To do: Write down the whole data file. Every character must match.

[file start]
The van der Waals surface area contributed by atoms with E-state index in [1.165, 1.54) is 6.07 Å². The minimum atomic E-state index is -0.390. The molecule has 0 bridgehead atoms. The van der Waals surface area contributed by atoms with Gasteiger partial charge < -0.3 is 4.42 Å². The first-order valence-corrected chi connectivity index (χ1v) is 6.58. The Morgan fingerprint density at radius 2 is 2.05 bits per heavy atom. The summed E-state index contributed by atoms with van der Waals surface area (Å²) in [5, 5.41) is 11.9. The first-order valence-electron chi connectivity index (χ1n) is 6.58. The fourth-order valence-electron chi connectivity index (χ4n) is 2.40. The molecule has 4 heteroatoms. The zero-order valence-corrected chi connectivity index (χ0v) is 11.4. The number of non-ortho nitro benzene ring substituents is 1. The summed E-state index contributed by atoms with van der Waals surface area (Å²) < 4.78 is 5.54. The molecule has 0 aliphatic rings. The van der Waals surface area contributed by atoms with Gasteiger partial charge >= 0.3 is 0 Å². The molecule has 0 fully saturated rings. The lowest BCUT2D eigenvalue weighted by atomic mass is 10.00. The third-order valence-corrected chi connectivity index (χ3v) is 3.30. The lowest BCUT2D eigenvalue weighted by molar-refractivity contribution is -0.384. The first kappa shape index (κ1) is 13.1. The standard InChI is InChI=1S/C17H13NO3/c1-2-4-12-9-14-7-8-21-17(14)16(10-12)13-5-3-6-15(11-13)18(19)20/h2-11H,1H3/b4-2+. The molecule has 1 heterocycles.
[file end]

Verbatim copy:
The van der Waals surface area contributed by atoms with E-state index in [1.165, 1.54) is 6.07 Å². The minimum atomic E-state index is -0.390. The molecule has 0 bridgehead atoms. The van der Waals surface area contributed by atoms with Gasteiger partial charge < -0.3 is 4.42 Å². The first-order valence-corrected chi connectivity index (χ1v) is 6.58. The Morgan fingerprint density at radius 2 is 2.05 bits per heavy atom. The summed E-state index contributed by atoms with van der Waals surface area (Å²) in [5, 5.41) is 11.9. The first-order valence-electron chi connectivity index (χ1n) is 6.58. The fourth-order valence-electron chi connectivity index (χ4n) is 2.40. The molecule has 4 heteroatoms. The zero-order valence-corrected chi connectivity index (χ0v) is 11.4. The number of non-ortho nitro benzene ring substituents is 1. The summed E-state index contributed by atoms with van der Waals surface area (Å²) < 4.78 is 5.54. The molecule has 0 aliphatic rings. The van der Waals surface area contributed by atoms with Gasteiger partial charge >= 0.3 is 0 Å². The molecule has 0 fully saturated rings. The lowest BCUT2D eigenvalue weighted by atomic mass is 10.00. The third-order valence-corrected chi connectivity index (χ3v) is 3.30. The lowest BCUT2D eigenvalue weighted by molar-refractivity contribution is -0.384. The first kappa shape index (κ1) is 13.1. The standard InChI is InChI=1S/C17H13NO3/c1-2-4-12-9-14-7-8-21-17(14)16(10-12)13-5-3-6-15(11-13)18(19)20/h2-11H,1H3/b4-2+. The molecule has 1 heterocycles.